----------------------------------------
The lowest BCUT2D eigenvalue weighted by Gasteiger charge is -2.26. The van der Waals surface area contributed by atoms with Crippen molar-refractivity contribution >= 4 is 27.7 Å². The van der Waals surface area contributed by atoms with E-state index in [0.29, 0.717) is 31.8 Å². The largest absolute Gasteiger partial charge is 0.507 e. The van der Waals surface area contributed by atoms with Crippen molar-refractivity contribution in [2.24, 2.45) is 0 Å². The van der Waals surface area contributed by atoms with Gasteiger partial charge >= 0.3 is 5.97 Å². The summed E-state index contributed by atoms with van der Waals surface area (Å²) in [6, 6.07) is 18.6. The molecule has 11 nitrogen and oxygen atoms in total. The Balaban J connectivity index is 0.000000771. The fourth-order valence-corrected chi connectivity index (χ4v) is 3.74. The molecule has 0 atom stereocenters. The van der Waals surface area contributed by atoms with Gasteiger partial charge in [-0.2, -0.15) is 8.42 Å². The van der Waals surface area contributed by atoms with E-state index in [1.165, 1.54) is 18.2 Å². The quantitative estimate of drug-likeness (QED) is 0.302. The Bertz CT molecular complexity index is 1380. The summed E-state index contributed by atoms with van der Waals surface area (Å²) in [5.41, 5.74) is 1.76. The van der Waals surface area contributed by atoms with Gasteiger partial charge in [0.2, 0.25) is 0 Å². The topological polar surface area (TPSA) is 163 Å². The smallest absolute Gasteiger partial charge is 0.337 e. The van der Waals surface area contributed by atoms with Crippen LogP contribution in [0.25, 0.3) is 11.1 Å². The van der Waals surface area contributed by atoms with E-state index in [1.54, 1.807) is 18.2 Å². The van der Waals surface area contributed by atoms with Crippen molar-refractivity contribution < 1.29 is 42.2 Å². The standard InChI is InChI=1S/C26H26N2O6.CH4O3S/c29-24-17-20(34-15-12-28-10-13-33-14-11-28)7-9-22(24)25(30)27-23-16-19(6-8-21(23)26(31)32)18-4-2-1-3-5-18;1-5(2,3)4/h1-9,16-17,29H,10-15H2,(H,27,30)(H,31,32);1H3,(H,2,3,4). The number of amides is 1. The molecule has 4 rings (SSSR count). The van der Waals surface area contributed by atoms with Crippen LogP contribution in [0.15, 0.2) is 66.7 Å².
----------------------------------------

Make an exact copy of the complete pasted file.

The lowest BCUT2D eigenvalue weighted by Gasteiger charge is -2.26. The van der Waals surface area contributed by atoms with Crippen molar-refractivity contribution >= 4 is 27.7 Å². The van der Waals surface area contributed by atoms with E-state index in [0.29, 0.717) is 31.8 Å². The largest absolute Gasteiger partial charge is 0.507 e. The van der Waals surface area contributed by atoms with Crippen molar-refractivity contribution in [2.24, 2.45) is 0 Å². The van der Waals surface area contributed by atoms with Gasteiger partial charge >= 0.3 is 5.97 Å². The summed E-state index contributed by atoms with van der Waals surface area (Å²) in [6, 6.07) is 18.6. The molecule has 11 nitrogen and oxygen atoms in total. The Balaban J connectivity index is 0.000000771. The fourth-order valence-corrected chi connectivity index (χ4v) is 3.74. The molecule has 0 atom stereocenters. The van der Waals surface area contributed by atoms with Gasteiger partial charge in [-0.2, -0.15) is 8.42 Å². The van der Waals surface area contributed by atoms with E-state index in [1.165, 1.54) is 18.2 Å². The quantitative estimate of drug-likeness (QED) is 0.302. The Bertz CT molecular complexity index is 1380. The summed E-state index contributed by atoms with van der Waals surface area (Å²) in [5.41, 5.74) is 1.76. The van der Waals surface area contributed by atoms with Gasteiger partial charge in [0.2, 0.25) is 0 Å². The topological polar surface area (TPSA) is 163 Å². The smallest absolute Gasteiger partial charge is 0.337 e. The van der Waals surface area contributed by atoms with Crippen LogP contribution in [0.25, 0.3) is 11.1 Å². The van der Waals surface area contributed by atoms with E-state index in [1.54, 1.807) is 18.2 Å². The van der Waals surface area contributed by atoms with Crippen molar-refractivity contribution < 1.29 is 42.2 Å². The standard InChI is InChI=1S/C26H26N2O6.CH4O3S/c29-24-17-20(34-15-12-28-10-13-33-14-11-28)7-9-22(24)25(30)27-23-16-19(6-8-21(23)26(31)32)18-4-2-1-3-5-18;1-5(2,3)4/h1-9,16-17,29H,10-15H2,(H,27,30)(H,31,32);1H3,(H,2,3,4). The number of amides is 1. The molecule has 4 rings (SSSR count). The van der Waals surface area contributed by atoms with Crippen LogP contribution in [0.15, 0.2) is 66.7 Å².